Judge says more of attorney John Eastman’s emails about Trump election challenge must be given to Jan. 6 probe

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  • A federal judge ordered pro-Trump Attorney John Eastman to submit several documents to the House Select Committee probing the January 6 Capitol riots.
  • Those documents reportedly include emails showing attempts by Eastman and former President Donald Trump to disrupt Congress’s attempt to confirm Trump’s 2020 election loss.
  • According to a US District Court order in Santa Ana, California, eight of Eastman’s emails were subject to a “crime-fraud exception” for attorney-client privilege.

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A federal judge on Wednesday ordered pro-Trump lawyer John Eastman to submit a number of documents to the House Select Committee investigating the January 6 Capitol riots allegedly confirming Congress’s 2020 election loss to former President Donald Trump. Emails showing attempts to intercept are also included.

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Judge David Carter wrote that the 33 documents that must be handed over are either not protected by legal privileges or are exempt from those privileges because they relate to an attempted crime.

According to a US District Court order in Santa Ana, California, eight of Eastman’s emails were subject to that “crime-fraud exception.”

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In four of them, Eastman – a key figure leading the legal efforts to reverse President Joe Biden’s victory – and Trump’s lawyers suggest the “primary target” of the court filing is “delaying” January 6, 2021. or otherwise obstruct”. Congress votes to confirm Biden’s electoral victory, judge ruled.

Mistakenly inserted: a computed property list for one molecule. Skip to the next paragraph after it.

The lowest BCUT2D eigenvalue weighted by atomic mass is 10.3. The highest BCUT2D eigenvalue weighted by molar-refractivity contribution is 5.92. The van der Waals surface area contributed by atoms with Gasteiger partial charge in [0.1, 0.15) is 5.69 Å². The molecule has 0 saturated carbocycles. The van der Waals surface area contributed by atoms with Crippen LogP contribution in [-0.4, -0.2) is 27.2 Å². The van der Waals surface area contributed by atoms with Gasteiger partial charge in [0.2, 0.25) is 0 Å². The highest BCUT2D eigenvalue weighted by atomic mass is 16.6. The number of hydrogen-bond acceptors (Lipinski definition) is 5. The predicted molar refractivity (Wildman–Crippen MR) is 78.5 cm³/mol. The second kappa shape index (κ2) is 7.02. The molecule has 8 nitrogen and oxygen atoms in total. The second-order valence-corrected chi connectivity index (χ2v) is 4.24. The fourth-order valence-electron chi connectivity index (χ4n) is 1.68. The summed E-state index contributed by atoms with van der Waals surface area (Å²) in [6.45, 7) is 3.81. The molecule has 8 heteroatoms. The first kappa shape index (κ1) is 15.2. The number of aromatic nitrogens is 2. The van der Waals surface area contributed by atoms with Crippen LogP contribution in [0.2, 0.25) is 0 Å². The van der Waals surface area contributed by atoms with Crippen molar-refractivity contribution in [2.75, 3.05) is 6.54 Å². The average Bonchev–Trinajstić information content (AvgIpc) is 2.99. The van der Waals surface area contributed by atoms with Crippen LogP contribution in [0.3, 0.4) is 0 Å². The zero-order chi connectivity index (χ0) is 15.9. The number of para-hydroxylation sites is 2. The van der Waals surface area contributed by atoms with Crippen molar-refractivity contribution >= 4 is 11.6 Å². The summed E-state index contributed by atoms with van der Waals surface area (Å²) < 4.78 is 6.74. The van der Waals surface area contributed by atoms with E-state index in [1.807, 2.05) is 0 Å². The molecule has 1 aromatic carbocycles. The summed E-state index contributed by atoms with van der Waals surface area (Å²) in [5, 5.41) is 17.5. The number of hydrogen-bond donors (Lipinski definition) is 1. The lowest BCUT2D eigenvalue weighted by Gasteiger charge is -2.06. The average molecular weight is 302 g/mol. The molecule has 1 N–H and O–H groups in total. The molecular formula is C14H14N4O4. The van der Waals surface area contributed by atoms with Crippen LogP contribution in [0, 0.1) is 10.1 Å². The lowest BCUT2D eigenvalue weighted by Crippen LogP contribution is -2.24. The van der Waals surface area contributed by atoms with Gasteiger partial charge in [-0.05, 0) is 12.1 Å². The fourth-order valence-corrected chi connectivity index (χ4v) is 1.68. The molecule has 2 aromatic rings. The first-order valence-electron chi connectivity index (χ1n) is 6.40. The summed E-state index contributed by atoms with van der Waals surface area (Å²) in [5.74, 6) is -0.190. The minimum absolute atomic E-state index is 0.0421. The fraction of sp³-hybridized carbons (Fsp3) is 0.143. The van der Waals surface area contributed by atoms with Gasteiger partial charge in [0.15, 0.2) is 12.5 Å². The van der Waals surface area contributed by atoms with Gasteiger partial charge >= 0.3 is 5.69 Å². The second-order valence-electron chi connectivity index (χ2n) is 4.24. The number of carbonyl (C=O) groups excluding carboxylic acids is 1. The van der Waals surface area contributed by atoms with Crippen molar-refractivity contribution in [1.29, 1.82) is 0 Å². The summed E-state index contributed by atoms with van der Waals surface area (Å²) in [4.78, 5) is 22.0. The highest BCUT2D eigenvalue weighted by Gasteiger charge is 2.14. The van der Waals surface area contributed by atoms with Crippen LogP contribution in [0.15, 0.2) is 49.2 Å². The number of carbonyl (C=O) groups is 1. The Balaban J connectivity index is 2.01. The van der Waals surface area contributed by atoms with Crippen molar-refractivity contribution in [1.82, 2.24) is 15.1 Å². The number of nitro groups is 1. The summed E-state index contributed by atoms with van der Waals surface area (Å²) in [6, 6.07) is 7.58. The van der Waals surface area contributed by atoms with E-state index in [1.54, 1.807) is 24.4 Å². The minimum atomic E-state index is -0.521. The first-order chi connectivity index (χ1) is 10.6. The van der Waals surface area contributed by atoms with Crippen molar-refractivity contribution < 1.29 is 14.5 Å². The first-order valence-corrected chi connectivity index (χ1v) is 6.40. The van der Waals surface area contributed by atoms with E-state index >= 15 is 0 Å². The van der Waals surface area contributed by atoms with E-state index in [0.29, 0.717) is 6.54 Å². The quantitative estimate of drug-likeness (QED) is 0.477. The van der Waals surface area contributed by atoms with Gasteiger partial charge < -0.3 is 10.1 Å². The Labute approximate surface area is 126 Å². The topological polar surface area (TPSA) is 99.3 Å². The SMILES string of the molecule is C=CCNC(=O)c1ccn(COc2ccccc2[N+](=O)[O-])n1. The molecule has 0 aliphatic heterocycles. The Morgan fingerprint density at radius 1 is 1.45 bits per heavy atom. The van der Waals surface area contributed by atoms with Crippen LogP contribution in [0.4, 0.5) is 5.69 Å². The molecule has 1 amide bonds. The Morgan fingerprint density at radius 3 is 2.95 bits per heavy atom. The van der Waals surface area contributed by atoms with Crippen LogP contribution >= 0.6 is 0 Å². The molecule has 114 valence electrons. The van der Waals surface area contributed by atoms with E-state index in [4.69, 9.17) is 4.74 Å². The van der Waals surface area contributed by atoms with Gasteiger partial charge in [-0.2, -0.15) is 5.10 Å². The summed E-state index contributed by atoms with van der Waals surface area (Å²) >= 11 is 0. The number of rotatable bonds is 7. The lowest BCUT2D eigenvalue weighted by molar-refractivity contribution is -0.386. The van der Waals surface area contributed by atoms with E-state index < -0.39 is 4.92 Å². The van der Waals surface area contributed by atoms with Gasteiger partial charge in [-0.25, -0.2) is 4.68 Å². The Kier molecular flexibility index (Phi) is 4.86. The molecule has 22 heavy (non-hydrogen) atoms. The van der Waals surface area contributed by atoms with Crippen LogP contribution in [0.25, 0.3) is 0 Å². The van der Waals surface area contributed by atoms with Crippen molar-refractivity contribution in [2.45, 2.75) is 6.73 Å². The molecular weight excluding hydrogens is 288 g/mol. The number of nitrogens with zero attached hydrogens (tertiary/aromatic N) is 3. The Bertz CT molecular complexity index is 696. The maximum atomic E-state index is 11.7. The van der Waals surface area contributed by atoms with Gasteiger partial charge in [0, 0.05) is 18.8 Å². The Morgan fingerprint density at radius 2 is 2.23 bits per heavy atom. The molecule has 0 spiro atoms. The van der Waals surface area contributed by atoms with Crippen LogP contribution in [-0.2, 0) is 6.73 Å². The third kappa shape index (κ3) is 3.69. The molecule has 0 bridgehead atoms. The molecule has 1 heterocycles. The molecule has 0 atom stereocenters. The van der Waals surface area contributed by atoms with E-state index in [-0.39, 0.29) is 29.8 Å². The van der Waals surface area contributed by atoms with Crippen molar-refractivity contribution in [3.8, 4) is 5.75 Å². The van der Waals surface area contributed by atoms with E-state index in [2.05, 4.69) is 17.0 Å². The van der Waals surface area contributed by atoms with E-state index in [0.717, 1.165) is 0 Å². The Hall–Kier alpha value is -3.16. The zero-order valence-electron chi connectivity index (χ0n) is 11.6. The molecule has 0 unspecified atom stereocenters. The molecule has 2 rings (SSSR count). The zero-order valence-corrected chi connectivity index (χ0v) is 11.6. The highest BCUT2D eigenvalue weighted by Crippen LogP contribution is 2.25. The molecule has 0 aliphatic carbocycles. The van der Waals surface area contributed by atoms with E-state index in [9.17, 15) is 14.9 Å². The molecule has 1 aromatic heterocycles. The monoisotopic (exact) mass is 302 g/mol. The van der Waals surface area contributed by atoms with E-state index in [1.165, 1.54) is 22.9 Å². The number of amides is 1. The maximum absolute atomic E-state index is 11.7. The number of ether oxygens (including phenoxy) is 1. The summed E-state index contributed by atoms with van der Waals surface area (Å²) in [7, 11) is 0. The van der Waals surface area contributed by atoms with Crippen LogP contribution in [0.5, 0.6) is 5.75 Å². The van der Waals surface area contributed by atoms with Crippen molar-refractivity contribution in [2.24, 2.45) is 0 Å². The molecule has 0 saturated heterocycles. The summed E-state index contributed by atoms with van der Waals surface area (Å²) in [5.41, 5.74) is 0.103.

A further four emails “demonstrate an attempt by President Trump and his lawyers to suppress false claims in federal court for the purpose of delaying the January 6 vote,” Carter wrote.

The judge said Eastman had flagged Trump’s lawyers that his alleged evidence of voter fraud in Fulton County, Georgia, was false. But Trump and his legal team nonetheless filed a complaint in federal court “without rectifying, clarifying, or otherwise replacing them with the same incorrect number,” Carter wrote.

“The email shows that President Trump knew that specific numbers of voter fraud were wrong, but continued to tout those numbers both in court and in the public,” Carter wrote. “The Court finds that these emails are sufficiently related and advance a conspiracy to defraud the United States.”

Eastman’s lawyers did not immediately respond to CNBC’s request for comment on Carter’s order. A spokesman for the January 6 committee did not immediately comment.

Eastman, former law school dean of Chapman University, wrote a memorandum outlining a questionable legal strategy for Vice President Mike Pence to reject the Electoral College votes for Biden while presiding over a joint session of Congress on January 6.

Pence resisted pressure from Trump to undo the election results, sparking the anger of the then-president and thousands of his supporters, some of whom chanted “hang up Mike Pence” as he swung the US Capitol.

In Wednesday’s ruling, Carter ordered the disclosure of part of a handful of emails related to Eastman’s plan for Pence to challenge the 2020 election count.

In January the selection committee issued a subpoena demanding messages sent from Eastman’s Chapman email account between the end of 2020 and the beginning of 2021.

Eastman, who had previously declined to submit documents to investigators on January 6, immediately asked the Santa Ana federal court to restrain Chapman from complying with the committee’s subpoena for his emails.

Carter ruled in March that Eastman disclosed 101 emails to the selection committee that were the subject of disputes over legal privileges. In that decision, the judge wrote that January 6 was more likely than “President Trump made a corrupt attempt to disrupt a joint session of Congress”.

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